Background: Evaluation of physical activity is integral to the assessment of daily physical function and a potential objective outcome measure for clinical trials. We evaluated the feasibility of using pedometers to measure physical activity in adolescents and adults with cystic fibrosis (CF) and assessed the responsiveness of its measurement to changes in health state.
Methods: Participants were recruited through two CF clinics in Seattle, WA. Subjects were instructed to use their pedometer for at least one ill and two well periods (each lasting 7 days). Step rate was calculated as steps per hour of use. Daily symptoms were also recorded using the CF Respiratory Symptom Diary (CFRSD). Generalized estimating equation linear regression was used to compare mean step rate between health states and by self-reported symptom category.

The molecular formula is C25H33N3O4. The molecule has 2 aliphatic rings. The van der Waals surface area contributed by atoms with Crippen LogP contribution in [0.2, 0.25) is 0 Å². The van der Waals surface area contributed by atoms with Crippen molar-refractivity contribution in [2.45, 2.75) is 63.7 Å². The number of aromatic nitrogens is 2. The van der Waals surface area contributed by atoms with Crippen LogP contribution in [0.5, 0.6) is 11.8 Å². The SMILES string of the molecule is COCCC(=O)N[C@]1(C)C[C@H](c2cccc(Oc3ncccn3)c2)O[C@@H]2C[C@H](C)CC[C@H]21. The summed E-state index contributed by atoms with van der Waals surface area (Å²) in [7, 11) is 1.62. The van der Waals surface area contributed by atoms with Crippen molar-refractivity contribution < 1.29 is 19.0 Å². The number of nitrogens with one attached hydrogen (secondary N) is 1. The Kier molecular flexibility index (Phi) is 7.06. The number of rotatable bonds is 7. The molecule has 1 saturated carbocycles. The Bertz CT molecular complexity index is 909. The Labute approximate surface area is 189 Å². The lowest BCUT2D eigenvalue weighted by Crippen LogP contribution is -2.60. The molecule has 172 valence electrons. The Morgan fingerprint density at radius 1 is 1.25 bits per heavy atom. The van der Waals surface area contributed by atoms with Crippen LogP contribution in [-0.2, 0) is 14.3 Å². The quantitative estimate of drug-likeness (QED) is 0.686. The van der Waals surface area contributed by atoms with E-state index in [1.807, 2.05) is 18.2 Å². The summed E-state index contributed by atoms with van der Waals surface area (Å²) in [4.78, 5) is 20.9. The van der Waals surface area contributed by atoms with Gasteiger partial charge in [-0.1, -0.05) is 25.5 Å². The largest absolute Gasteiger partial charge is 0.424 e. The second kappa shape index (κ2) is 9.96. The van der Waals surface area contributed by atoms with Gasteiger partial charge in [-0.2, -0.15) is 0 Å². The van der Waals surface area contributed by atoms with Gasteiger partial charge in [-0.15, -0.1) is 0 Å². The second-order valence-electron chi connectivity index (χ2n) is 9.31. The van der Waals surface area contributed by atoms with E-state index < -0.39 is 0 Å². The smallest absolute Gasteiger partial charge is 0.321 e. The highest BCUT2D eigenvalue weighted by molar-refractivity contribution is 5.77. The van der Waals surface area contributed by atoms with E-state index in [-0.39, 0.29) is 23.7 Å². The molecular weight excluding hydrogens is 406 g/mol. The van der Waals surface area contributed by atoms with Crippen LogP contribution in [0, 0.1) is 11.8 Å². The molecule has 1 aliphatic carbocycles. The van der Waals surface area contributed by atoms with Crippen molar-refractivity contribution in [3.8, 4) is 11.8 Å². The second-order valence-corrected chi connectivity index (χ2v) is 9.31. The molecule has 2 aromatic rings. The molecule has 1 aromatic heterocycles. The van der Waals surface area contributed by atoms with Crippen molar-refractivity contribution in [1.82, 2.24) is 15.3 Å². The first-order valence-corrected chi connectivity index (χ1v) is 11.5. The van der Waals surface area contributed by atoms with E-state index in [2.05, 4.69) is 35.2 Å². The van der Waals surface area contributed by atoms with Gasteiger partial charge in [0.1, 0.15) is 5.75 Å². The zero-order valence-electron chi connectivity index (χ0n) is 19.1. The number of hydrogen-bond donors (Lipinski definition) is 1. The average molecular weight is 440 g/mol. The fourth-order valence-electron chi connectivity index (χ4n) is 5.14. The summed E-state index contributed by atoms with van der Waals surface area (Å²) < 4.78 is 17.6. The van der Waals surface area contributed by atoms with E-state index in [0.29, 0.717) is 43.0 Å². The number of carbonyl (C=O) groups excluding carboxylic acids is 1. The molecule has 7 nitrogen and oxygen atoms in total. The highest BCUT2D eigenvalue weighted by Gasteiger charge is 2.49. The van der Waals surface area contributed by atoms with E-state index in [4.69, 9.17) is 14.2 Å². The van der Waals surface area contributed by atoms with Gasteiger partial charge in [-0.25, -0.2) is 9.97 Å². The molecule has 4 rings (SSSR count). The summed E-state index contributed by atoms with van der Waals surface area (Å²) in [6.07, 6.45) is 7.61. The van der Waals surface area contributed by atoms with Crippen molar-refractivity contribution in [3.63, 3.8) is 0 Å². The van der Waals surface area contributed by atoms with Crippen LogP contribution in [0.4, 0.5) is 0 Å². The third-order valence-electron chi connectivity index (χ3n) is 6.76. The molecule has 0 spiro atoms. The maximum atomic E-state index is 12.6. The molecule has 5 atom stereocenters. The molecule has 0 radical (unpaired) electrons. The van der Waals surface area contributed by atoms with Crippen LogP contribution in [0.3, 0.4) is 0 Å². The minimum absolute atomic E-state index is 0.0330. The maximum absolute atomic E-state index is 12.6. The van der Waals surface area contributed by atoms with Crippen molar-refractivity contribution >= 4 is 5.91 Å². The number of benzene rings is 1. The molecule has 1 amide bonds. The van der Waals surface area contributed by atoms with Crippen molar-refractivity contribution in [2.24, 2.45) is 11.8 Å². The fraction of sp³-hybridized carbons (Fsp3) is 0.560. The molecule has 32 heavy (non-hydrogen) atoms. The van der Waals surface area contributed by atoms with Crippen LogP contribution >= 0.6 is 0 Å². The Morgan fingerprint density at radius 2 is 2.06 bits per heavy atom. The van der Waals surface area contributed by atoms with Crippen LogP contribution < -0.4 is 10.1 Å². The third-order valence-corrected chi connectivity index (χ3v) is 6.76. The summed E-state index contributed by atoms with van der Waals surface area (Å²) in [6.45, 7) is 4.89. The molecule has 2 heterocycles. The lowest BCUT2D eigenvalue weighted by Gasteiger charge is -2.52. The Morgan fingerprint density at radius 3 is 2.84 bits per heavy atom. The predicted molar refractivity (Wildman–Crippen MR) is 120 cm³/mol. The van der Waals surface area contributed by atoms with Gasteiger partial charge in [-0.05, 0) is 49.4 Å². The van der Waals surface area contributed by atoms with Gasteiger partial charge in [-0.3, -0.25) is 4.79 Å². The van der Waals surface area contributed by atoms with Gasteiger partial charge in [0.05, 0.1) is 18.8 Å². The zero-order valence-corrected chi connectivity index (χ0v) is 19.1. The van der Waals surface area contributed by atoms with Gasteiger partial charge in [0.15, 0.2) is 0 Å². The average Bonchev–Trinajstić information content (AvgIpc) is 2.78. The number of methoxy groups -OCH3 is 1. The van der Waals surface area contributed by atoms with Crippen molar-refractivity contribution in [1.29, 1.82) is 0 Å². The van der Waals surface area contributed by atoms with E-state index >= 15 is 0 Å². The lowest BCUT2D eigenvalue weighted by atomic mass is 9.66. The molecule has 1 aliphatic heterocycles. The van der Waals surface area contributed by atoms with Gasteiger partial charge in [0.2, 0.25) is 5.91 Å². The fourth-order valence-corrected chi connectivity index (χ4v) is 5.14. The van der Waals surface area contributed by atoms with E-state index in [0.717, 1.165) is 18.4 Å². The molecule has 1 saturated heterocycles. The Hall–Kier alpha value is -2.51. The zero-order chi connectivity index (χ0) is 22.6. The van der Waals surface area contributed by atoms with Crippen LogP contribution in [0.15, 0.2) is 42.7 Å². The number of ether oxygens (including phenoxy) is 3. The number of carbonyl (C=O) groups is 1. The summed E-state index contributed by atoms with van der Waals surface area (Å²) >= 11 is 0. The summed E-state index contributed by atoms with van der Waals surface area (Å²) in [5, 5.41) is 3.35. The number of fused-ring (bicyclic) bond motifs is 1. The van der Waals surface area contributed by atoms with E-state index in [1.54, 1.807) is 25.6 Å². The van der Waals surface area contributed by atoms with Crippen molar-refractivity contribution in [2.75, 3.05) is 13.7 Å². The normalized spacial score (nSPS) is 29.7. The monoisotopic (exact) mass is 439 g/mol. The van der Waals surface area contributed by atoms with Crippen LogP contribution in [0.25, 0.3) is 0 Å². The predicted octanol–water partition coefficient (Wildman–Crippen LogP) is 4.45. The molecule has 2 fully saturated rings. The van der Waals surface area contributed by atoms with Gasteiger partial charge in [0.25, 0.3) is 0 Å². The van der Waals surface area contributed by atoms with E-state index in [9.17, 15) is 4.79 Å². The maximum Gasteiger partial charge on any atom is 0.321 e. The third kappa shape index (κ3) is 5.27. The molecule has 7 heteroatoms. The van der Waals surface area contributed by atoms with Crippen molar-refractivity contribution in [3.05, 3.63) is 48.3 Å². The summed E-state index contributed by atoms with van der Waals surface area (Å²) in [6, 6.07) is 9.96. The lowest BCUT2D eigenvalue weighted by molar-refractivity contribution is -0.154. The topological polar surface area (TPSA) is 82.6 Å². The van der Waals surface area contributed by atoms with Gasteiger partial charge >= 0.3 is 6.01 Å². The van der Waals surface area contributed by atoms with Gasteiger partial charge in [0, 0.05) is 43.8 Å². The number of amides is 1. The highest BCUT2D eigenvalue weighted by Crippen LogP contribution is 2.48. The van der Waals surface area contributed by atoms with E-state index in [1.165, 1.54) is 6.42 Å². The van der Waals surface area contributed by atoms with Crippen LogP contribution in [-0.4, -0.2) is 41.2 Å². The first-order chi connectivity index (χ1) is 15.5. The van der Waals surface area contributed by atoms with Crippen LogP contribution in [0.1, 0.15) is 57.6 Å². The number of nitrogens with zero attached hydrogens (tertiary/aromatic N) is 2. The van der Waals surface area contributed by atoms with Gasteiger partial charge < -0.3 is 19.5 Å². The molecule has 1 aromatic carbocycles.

Results: We enrolled 30 CF patients with a mean (±SD) age of 22 (±7) years and a mean forced expiratory volume in 1s (FEV(1)) of 57% (±25%) predicted. The mean period step rate increased from 397 (95% CI 324-497) steps/hour when ill to 534 (95% CI 413-654) steps/hour when well (p=0.015). Pedometer-recorded step rate also correlated with self-reported physical activity items on the CFRSD.
Conclusion: Step rate measured with a pedometer correlates significantly with changes in health status and self-reported activity, and could be used as an outcome measure in CF.
Copyright © 2011 European Cystic Fibrosis Society. Published by Elsevier B.V. All rights reserved.